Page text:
1. robbie_SWE

    robbie_SWE Senior Member

    Sweden
    Trilingual: Swedish, Romanian & English
    Split off from this thread.

    Maybe it's a bit off topic (since we're discussing the Spanish word), but the French renard has its source in mediaeval literature. It was the name of a character in the book Roman de Renart (< the name is of German origin). The book was so popular that the main character's name (who is a fox), substituted the real name for fox which was (and to some extent still is) goupil.

    Hope this wasn't too off topic Frank06!? :D

    :) robbie
     
  2. Frank06

    Frank06 Senior Member

    Nederlands / Dutch (Belgium)
    Hi,

    The name comes from Frankic (hence indeed Germanic) Reginhart, from PGm *ragin (advice, adisor) and *hart (strong, hard).

    Groetjes,

    Frank
     
  3. robbie_SWE

    robbie_SWE Senior Member

    Sweden
    Trilingual: Swedish, Romanian & English
    Thanks Frank06!

    But what about goupil? It looks very strange to me, because it doesn't seem to resemble any other Romance, Germanic or Slavic word for fox.

    :) robbie
     
  4. Frank06

    Frank06 Senior Member

    Nederlands / Dutch (Belgium)
    Hi,
    Well, it does:). Goupil is a cognate of... wolf.

    Earlier attestations for French are 'goupieu' (XIth century), 'gupil' (1119), 'gulpil' (c.1155).
    The word goes back to Vulgar Latin 'vulpiculus' (<Cl. Latin 'vulpecula', 'little fox' < Cl. Latin 'vulpes', 'volpes', fox). The initial g seems to be due to Germanic influence (see also war - guerre).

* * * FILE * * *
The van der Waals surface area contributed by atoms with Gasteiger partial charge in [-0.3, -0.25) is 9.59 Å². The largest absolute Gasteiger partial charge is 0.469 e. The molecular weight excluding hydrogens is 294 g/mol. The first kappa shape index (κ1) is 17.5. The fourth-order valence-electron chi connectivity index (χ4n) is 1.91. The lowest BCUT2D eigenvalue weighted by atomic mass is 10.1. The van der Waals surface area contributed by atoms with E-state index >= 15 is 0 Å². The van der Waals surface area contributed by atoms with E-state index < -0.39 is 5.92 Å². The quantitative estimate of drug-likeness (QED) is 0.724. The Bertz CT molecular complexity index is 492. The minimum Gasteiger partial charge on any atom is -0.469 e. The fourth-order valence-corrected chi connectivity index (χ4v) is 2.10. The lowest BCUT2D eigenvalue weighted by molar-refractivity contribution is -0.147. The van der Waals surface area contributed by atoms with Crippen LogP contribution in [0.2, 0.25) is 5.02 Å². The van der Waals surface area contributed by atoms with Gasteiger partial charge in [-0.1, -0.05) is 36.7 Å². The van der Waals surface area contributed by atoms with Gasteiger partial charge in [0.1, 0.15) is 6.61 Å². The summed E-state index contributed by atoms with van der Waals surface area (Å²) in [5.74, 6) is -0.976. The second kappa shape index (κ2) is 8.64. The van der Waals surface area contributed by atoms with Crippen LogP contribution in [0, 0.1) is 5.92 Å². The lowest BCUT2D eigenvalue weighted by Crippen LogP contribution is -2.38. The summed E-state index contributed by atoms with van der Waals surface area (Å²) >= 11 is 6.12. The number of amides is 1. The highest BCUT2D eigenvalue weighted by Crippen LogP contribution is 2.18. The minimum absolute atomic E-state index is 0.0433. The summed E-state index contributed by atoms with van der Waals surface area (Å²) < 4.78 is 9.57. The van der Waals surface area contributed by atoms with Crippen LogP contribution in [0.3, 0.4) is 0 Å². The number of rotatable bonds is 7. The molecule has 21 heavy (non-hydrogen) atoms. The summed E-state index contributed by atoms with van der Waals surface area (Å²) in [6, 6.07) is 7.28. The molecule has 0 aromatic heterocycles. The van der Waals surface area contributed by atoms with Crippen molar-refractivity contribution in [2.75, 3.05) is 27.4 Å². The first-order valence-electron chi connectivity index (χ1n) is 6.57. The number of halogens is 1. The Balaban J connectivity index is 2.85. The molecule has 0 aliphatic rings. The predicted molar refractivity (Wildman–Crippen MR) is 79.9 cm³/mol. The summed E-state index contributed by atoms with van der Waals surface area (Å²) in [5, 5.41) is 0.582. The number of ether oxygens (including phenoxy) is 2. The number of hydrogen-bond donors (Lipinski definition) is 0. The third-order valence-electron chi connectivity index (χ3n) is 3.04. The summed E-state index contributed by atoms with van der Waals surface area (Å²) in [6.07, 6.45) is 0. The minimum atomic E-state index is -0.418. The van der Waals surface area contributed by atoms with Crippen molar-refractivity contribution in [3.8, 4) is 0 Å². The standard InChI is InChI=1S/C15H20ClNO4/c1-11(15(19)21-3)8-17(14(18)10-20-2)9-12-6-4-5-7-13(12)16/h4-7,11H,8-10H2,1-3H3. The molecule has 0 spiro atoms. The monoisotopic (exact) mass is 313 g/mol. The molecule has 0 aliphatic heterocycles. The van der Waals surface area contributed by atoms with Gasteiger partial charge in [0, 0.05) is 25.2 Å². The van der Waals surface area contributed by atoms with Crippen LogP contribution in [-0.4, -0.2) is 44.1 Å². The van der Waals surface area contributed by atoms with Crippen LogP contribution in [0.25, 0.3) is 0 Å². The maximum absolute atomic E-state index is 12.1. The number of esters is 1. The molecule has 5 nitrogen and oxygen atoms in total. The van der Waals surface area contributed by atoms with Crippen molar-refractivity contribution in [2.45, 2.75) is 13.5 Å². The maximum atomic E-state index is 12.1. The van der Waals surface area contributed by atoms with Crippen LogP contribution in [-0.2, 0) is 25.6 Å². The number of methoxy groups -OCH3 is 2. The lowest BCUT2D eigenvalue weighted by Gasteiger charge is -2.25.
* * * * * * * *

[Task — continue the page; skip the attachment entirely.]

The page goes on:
It is obvious that Latin 'volpes, vulpes' (Vulpes vulpes) is a cognate of 'wolf' (Canis lupus), but even 'vulpes' and 'lupus' seem to go back to the very same PIE root: *wlq^wos. (l is syllabic l, ^w is superscript w). See also here.

    Groetjes,

    Frank
     
  5. Kaschiller Banned

    Romania
    gullet - 1305, from O.Fr. goulet, dim. of goule "throat, neck," from L. gula "throat," from PIE base *gel- "swallow" (cf. L. gluttire "to gulp down, devour," O.E. ceole "throat," O.C.S. glutu "gullet," O.Ir. gelim "I devour")gulp -(v.), 15c., from Flem. gulpe or Du. gulpen "to gush, pour forth, guzzle, swallow," possibly of imitative origin.

    from etymonline

    gulp-(v.), 15c., from Flem. gulpe or Du. gulpen "to gush, pour forth, guzzle, swallow," possibly of imitative origin.

    Does gulp have any connection with gulpil?
     
  6. Frank06

    Frank06 Senior Member

    Nederlands / Dutch (Belgium)
    And what exactly does all this have to do with the French word goupil?
    I do realise that the combination of vague lexical similarities and a lot of imagination and creativity can result in the most fantastic theories and explanations, but a bit more substance would be highly appreciated.
    Mindlessly quoting similar looking words from various dictionaries in various languages is not a way to deal with etymology.

    Frank
     

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